If we seek salvation, we are taught by the very name of Jesus that it is ‘of Him’ [1 Cor. 1:30]. If we seek any other gifts of the Spirit, they will be found in His anointing.

If we seek strength, it lies in His dominion; if purity, in His conception; if gentleness, it appears in His birth. For by His birth He was made like us in all respects [Heb. 2:17] that He might learn to feel our pain [cf. Heb. 5:2].

If we seek redemption, it lies in His passion; if acquittal, in His condemnation; if remission of the curse, in His cross [Gal. 3:13]; if satisfaction, in His sacrifice; if purification, in His blood; if reconciliation, in His descent into hell; if mortification of the flesh, in His tomb; if newness of life, in His resurrection; if immortality, in the same; if inheritance of the Heavenly Kingdom, in His entrance into heaven; if protection, if security, if abundant supply of all blessings, in His Kingdom; if untroubled expectation of judgment, in the power given to Him to judge.

In short, since rich store of every kind of good abounds in Him, let us drink our fill from this fountain, and from no other.”

–John Calvin, Institutes of the Christian Religion, ed. John T. McNeill, trans. Ford Lewis Battles, 2 vols. (Louisville, KY: Westminster John Knox Press, 2011), 1:527-528 (2.16.19).

Leave a comment

Filed under Christian Theology, Jesus Christ, John Calvin, Puritanical, Quotable Quotes, salvation, The Gospel, Union with Christ

“The happiest thing of all” by John Calvin

“Let us consider this settled: that no one has made progress in the school of Christ who does not joyfully await the day of death and final resurrection.

Paul, too, distinguishes all believers by this mark (Titus 2:13; 2 Timothy 4:8), and Scripture habitually recalls us to it whenever it would set forth proof of perfect happiness.

‘Rejoice,’ says the Lord, ‘and raise your heads, for your redemption is drawing near.’ (Luke 21:28) Is it reasonable, I ask you, that what our Lord meant to be sufficient to arouse us to rejoicing and good cheer should engender nothing but sorrow and dismay? If this is so, why do we still boast of Him as our Master?

Let us, then, take hold of a sounder view, and even though the blind and stupid desire of the flesh resists, let us not hesitate to await the Lord’s coming, not only with longing, but also with groaning and sighs, as the happiest thing of all.

He will come to us as Redeemer, and rescuing us from this boundless abyss of all evils and miseries, He will lead us into that blessed inheritance of His life and glory.”

–John Calvin, Institutes of the Christian Religion, John T. McNeill, ed, Ford Lewis Battles, trans, Library of Christian Classics (Philadelphia: Westminster, 1960 [1559]), 3.9.5.

Leave a comment

Filed under Christian Theology, Jesus Christ, John Calvin, Maranatha, Quotable Quotes, The Second Coming

“The delight of the Lord’s Supper” by John Calvin

“Pious souls can derive great confidence and delight from this sacrament, as being a testimony that they form one body with Christ, so that everything which is His they may call their own.

Hence it follows that we can confidently assure ourselves that eternal life, of which He Himself is the heir, is ours, and that the kingdom of heaven, into which He has entered, can no more be taken from us than from Him; on the other hand, that we cannot be condemned for our sins, from the guilt of which He absolves us, seeing He has been pleased that these should be imputed to Himself as if they were His own.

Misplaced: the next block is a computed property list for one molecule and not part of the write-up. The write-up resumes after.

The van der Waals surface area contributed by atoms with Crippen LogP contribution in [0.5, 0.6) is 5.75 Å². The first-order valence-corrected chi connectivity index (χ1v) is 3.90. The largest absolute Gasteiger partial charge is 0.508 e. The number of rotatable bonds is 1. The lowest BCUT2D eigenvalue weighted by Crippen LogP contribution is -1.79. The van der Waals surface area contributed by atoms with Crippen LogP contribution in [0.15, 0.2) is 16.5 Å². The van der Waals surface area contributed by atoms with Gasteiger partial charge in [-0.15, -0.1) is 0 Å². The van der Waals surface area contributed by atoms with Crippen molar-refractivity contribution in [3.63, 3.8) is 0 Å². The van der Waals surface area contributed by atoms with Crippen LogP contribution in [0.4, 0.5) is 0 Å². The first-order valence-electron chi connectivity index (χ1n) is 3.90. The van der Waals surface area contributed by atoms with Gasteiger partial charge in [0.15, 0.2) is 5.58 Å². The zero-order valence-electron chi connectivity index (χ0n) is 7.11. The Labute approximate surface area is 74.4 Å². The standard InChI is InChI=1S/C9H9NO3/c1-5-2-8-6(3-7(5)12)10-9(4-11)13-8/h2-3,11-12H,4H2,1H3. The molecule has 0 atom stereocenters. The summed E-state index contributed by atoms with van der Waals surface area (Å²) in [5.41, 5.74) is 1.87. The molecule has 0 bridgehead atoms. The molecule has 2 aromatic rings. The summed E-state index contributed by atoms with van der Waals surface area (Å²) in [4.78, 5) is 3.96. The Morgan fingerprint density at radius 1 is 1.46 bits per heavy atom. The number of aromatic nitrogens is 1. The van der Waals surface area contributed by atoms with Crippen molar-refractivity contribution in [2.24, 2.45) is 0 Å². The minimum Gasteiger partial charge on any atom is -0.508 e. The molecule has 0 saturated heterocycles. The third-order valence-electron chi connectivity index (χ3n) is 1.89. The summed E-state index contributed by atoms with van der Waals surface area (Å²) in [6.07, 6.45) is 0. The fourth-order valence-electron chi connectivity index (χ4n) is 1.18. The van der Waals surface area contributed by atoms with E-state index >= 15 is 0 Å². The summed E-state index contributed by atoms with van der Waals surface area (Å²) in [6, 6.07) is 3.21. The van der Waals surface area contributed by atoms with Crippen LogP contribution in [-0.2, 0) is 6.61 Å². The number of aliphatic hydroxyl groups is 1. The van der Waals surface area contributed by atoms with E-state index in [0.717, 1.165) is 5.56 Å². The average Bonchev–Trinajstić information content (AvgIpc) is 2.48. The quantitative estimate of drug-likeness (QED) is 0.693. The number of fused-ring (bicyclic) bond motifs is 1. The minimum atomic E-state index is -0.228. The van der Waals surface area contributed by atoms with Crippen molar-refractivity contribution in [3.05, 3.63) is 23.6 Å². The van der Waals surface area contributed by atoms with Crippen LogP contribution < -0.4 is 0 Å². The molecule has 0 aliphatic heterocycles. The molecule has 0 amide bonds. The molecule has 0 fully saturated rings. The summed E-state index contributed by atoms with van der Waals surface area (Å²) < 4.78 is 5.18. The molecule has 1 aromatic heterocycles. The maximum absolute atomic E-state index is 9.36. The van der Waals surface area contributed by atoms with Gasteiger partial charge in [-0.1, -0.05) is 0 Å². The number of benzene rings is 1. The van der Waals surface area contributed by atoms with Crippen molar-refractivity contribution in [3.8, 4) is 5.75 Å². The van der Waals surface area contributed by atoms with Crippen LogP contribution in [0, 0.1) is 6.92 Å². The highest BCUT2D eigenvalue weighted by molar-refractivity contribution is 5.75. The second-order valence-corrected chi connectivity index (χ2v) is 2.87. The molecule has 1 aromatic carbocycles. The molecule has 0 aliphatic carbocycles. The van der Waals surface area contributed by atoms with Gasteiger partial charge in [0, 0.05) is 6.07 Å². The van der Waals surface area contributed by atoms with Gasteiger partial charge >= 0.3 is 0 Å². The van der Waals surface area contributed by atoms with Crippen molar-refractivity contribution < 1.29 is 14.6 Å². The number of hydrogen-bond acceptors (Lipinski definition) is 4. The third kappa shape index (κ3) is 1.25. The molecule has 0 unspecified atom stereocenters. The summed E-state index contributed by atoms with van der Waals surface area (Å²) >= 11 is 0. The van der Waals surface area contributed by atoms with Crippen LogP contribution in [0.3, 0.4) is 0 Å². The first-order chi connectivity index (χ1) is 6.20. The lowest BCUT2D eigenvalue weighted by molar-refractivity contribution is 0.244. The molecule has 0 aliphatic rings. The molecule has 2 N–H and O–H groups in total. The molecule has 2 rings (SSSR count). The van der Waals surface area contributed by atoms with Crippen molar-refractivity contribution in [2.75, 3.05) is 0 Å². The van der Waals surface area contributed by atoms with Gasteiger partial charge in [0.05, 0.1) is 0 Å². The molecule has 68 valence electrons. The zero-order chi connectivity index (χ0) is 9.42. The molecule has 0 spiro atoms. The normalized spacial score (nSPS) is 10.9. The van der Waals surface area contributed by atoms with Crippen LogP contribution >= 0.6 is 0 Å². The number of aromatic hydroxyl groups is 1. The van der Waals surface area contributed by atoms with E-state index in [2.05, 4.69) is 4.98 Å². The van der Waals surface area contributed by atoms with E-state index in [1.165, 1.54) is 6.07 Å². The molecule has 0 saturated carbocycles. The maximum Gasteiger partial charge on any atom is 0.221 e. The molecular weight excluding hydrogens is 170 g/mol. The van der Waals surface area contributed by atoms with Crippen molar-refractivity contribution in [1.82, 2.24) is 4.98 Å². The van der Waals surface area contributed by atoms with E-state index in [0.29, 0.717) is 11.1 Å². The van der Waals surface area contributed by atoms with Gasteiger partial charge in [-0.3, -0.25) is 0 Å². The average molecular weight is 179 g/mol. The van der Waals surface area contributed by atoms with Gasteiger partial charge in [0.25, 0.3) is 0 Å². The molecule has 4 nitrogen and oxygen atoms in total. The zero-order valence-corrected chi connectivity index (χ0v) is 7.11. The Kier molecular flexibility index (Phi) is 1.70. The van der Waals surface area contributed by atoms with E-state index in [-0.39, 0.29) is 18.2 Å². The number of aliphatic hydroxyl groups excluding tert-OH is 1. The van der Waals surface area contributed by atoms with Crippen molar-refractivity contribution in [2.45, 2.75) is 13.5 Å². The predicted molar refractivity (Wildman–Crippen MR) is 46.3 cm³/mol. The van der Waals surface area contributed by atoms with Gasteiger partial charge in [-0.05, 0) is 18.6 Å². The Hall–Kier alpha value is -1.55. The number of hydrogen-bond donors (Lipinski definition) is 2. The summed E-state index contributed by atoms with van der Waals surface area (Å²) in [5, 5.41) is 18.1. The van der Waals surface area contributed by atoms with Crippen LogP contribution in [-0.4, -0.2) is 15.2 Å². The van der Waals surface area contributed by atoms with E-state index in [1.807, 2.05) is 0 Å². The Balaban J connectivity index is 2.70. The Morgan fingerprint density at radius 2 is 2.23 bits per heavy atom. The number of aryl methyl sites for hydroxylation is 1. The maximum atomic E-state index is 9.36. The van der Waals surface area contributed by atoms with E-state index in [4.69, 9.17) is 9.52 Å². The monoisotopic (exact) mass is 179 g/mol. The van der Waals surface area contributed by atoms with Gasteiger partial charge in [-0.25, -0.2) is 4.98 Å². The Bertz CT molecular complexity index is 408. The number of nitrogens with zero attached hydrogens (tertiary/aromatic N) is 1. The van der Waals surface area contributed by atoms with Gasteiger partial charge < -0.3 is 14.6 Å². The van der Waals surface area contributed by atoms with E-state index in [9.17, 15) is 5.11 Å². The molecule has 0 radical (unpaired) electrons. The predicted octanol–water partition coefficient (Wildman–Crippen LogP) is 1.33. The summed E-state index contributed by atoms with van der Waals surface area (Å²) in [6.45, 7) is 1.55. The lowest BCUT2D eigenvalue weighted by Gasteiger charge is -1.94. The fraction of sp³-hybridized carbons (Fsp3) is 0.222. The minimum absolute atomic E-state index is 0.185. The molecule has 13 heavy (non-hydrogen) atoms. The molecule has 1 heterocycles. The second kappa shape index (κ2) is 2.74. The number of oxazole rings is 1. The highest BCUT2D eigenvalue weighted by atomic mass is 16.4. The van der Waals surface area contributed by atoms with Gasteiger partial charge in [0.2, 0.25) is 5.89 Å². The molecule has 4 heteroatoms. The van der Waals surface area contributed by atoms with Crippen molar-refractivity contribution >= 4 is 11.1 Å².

This is the wondrous exchange made by His boundless goodness. Having become with us the Son of Man, He has made us with Himself sons of God. By His own descent to the earth He has prepared our ascent to heaven. Having received our mortality, He has bestowed on us His immortality.

Having undertaken our weakness, He has made us strong in His strength. Having submitted to our poverty, He has transferred to us His riches. Having taken upon Himself the burden of unrighteousness with which we were oppressed, He has clothed us with His righteousness.”

–John Calvin, Institutes of the Christian Religion, trans. Henry Beveridge (Grand Rapids: Eerdmans, 1989), 4.17.2.

Leave a comment

Filed under Christian Theology, Eucharist, Jesus Christ, John Calvin, Quotable Quotes, The Church, The Gospel, The Lord's Supper, Union with Christ

“We are not our own” by John Calvin

“Now the great thing is this: we are consecrated and dedicated to God in order that we may thereafter think, speak, meditate, and do, nothing except to His glory. For a sacred thing may not be applied to profane uses without marked injury to Him.

If we, then, are not our own but the Lord’s, it is clear what error we must flee, and whither we must direct all the acts of our life. We are not our own: let not our reason nor our will, therefore, sway our plans and deeds.

We are not our own: let us therefore not set it as our goal to seek what is expedient for us according to the flesh. We are not our own: in so far as we can, let us forget ourselves and all that is ours.

Conversely, we are God’s: let us therefore live for Him and die for Him. We are God’s: let His wisdom and will therefore rule all our actions. We are God’s: let all the parts of our life accordingly strive toward Him as our only lawful goal.”

–John Calvin, Institutes of the Christian Religion, John T. McNeill, ed, Ford Lewis Battles, trans, Library of Christian Classics (Philadelphia: Westminster, 1960 [1559]), 3.7.1.

1 Comment

Filed under Christian Theology, John Calvin, Puritanical, Quotable Quotes, The Gospel